Sutton is a loving, inspirational, and brave five year old little girl. She resides in Lincoln, Nebraska with her mom, Sasha, her dad, Mike, and her sister, Leighton (3). She loves to sing, dance, and entertain everyone around her. Sutton is a ray of sunshine that this world desperately needs. She embodies perseverance, strength and hope and she encourages each and every person around her.
We invite you to watch Sutton’s video, read her story, subscribe to the Go Shout Love Podcast to hear our interview with her mom & dad, and support her family through a purchase from our shop!
When Sutton’s mom was 34-weeks pregnant, she started to have some pain so the doctors decided it was time for Sutton to come out via c-section. She spent a month in the NICU to work on eating and other typical preterm infant needs. She was able to come home after a month and was a typical baby.
At 6 months old, Sasha noticed that Sutton’s right leg turned out and when she brought it up to the pediatrician it was recommended that they start physical therapy. After nine months of physical therapy, the physical therapist expressed concern about Sutton’s lack of strength. She was unable to sit or stand unassisted and was not attempting to crawl or get up on all fours. The doctors assured them that these issues were most likely due to the fact that Sutton was a preemie and she just needed more time.
After six months with little change, Sasha started to really push doctors to figure out what was going on. Around this time Sutton got pneumonia and one of the doctors noticed that Sutton’s hands looked odd. He asked Sasha if she ever considered having her looked at. So, from 12 months old to 18 months old Sutton had numerous tests done to see if they could figure anything out, but every test came back normal. They finally completed the whole exome sequencing test, which came back inconclusive. “She had three different gene mutations that cause diseases like congenital muscular dystrophy (CMD). At that point they said ‘we believe she has congenital muscular dystrophy.’ So, that’s what we went with,” Sasha shares. They joined local support groups, support groups on social media, and groups nationally, and began to immerse themselves into the CMD world.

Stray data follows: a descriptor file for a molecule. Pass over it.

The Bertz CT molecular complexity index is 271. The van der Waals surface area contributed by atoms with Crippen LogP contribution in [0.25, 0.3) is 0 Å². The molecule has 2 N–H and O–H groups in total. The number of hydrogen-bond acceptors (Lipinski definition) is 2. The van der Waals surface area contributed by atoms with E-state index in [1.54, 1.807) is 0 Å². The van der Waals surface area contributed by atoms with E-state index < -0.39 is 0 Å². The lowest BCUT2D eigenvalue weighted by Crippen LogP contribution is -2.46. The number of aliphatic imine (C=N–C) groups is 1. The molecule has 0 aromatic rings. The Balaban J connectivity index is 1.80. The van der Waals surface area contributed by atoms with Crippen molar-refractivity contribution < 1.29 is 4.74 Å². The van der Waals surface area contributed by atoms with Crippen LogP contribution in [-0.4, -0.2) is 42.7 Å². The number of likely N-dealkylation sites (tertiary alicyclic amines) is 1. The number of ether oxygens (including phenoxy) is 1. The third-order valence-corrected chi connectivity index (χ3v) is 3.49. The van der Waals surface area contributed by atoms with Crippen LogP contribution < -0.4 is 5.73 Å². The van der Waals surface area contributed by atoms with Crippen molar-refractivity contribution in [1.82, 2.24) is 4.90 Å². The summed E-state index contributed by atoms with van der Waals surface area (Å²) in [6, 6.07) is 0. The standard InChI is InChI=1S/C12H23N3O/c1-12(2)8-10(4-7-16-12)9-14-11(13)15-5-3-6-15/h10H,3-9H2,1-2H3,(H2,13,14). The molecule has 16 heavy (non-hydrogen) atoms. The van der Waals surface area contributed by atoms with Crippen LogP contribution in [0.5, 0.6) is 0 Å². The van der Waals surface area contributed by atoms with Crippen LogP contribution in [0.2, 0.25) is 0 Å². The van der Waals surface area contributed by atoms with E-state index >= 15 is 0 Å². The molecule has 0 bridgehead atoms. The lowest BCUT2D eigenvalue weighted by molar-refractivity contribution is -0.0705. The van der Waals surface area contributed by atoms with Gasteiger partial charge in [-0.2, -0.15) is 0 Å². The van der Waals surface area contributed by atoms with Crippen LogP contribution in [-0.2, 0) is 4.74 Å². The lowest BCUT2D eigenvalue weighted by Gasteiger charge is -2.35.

At this point Sutton had just turned 18 months old. She had an electromyography test (EMG) completed and the test showed that her nerves did not respond and that she likely had spinal muscular atrophy. The doctors informed Sasha and Mike that this was fatal and not to look it up because they would not want to know what the internet has to say about it. However, they ended up finding out that Sutton did not have spinal muscular atrophy.
Sasha continued to seek support from the congenital muscular dystrophy world. Congenital muscular dystrophy families expressed that Sutton did not seem to fit the typical CMD mold. Sutton was a lot weaker than a typical CMD child and she was also very cognitively aware, which floored the doctors. Sasha and Mike ended up going to a CMD conference when Sutton was two years old. Families encouraged Sasha to meet with a doctor there who was very good at diagnosing children. The doctor requested all of Sutton’s medical records and after reviewing them he knew he would need more time with the family and asked them to come five days before the conference so they could meet. “We sat with him for maybe twenty minutes and his team said, ‘She does not have congenital muscular dystrophy.’ There’s nothing wrong with her muscles. When they did that EMG her nerves never worked so they should have diagnosed her with neuropathy at that point,’” Sasha explains. While they were there they completed a skin biopsy of Sutton and three years later Sasha and Mike still do not have the results from the biopsy. “They also put Sutton’s genes into mice and they’re watching them currently,” Sasha shares.